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Car Review: 2019 Renault Koleos Life

Renault’s push to gain more market share in Australia is working well if the 2019 Renault Koleos Life is any standard to judge by. Model shared with Nissan (the X-Trail), the Life is the entry level model of the Koleos range. Renault have sharpened the pencil and it’s available at a driveaway cost of $29,990.Power comes from a 2.5L petrol engine which is mated to a CVT, or Constant Variable Transmission. Peak power of 126kW comes in at 6000rpm, with peak torque on tap at 4400rpm. There are 226 torques to play with and most of them don’t come out to play until around 3000rpm. The CVT is an old school style in that it feels like a slipping clutch on a manual gearbox under full load. The tacho swings around to the 4000rpm mark before easing off. Freeway speeds sees the tacho at around the 2200rpm mark. It’s also old school in that there aren’t any pre-programmed steps for manual shifting. This also means no paddle shifts on the steering column.Renault quotes 8.1L per 100km for the 1552kg front wheel drive Koleos Life from the 60L tank. AWT saw an average of 10.1L/100km in a purely urban drive and that near enough matches Renault’s figure of 10.4L/100km. It’s fair to say that a good portion of that consumption would come from the acceleration part of the drive as the Koleos needs a reasonably heavy right foot if any rapidity for forward motion is needed. Although CVTs do tend to work best with low torque engines, in the Life it works against the engine’s characteristics by not having the “steps” more commonly found now.Where the Koleos picks up bonus points is in the ride and handling. It’s got a sweet tune to the suspension with a suppleness and confidence to the ride rarely felt in this kind of vehicle. It’s a composed setup at worst, a delight to be in at best. Rebound is controlled quickly, road intrusions are damped rapidly, and sits flat on most types of surface. The steering rack is fast in the initial twirl, but there is a sense of numbness in between. It’s light and perhaps over-assisted to boot. As a driving package, it’s not quite the whole being bigger than the sum of its parts, but it’s also not far off that. Cornering is a doddle, again thanks to the steering, and it sits nicely as it does so. The 225/65/17 rubber from Kumho contributes to the comfort and handling.The exterior is smooth, with plenty of curves front and rear. It’s a pretty car, if such a thing can be said about a mid-sized SUV. The signature part of the Koleos is the swooping LED line around each corner of the upper front end, starting with the top of the headlights, that slides down into the lower corners. The indicators are LEDs and are integrated into the overall design. It’s a stylish look, visually effective, and is an ideal counterpoint to the similar curvature designed into the rear.It’s a non-powered tailgate in the Life, not unexpectedly, but it’s an easy lift and exposes a 458L boot (seats up). That has an increase to 1690L once the seats are folded, and with a 770mm sill lift, isn’t the most difficult place to get a load into. Seating is comfortable to a fault, there is plenty of space for four, five at a pinch, and the plastics, although not soft touch, look good. It’s a “proper” key start, not a wireless fob, and unusually it’s a foot operated parking brake, an anachronism nowadays.What’s also a standout, and not always necessarily in a positive way, is where Renault place items such as audio controls and cruise control buttons. Where some companies have a stalk behind the steering wheel for cruise control, Renault has a similarly designed and placed stalk for the audio. And where some may have cruise control buttons on the steering wheel arms, Renault place the on/off switches in the centre console.The driver’s dash itself is a simple and elegant affair. A centrally placed full colour LCD screen is bracketed by two almost semi-circle dials showing temperature and fuel, whilst inside on the LCD csreen is an understated display option, with the drive modes to the left and variable info to the right. The centre stack is dominated by a large touchscreen with one interesting feature. Renault has programmed in a Distance Without Fuel Consumption display, a unique idea indeed. The overall design is balanced, uncluttered, and user friendly.Safety at this entry level is decent. A full suite starts the party, with the mandated braking and traction systems on board backed up by the Advanced Emergency Braking System. The Life misses out on front sensors but does get rear sensors. Tyre Pressure Monitoring is standard across the four level Koleos range. Life dips out on Blind Spot Warning however does get Forward Collision Warning and Lane Departure Warning. It does get a five star safety rating in the EuroNCAP ratings system.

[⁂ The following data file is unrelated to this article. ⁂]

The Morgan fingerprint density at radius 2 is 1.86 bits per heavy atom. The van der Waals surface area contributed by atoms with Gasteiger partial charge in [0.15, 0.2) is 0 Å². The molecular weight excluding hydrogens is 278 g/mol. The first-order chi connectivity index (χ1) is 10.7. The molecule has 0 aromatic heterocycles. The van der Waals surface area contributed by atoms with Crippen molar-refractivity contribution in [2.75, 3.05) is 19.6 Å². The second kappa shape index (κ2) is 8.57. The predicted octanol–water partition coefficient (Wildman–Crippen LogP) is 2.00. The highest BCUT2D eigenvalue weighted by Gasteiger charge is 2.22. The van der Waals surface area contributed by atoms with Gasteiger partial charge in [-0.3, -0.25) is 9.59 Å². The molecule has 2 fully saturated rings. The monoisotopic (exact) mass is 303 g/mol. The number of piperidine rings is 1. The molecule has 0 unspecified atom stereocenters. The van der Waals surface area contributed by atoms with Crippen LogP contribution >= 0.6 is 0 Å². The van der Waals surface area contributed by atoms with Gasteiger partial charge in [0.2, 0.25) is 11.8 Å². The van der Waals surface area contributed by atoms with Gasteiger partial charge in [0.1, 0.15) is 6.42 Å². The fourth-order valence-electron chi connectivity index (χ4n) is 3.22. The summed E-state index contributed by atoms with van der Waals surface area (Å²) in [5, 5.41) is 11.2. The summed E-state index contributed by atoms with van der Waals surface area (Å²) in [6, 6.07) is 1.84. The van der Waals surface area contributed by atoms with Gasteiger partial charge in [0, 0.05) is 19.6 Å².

Warranty is five years and is backed by capped price serving, which gives Renault owners four years of 24/7 roadside assistance if Renault services the car.

At The End Of The Drive.
Although sharing some basics with its Nissan sibling, the Koleos can be considered to be a more appealing vehicle in the looks department, and would need to be driven directly against the X-Trail to fairly compare the ride and handling. Having said that it definitely is a cushy ride and a responsive handler. At at a driveaway price of the $30K the Life is a great starting point. You can find out more here.

2 comments

  1. gloria dawn hancock says:

    does this car have a mono construction or a solid chassis

    January 21st, 2019 at 3:21 pm

  2. Dave Conole says:

    I believe it’s monocoque

    January 23rd, 2019 at 1:02 pm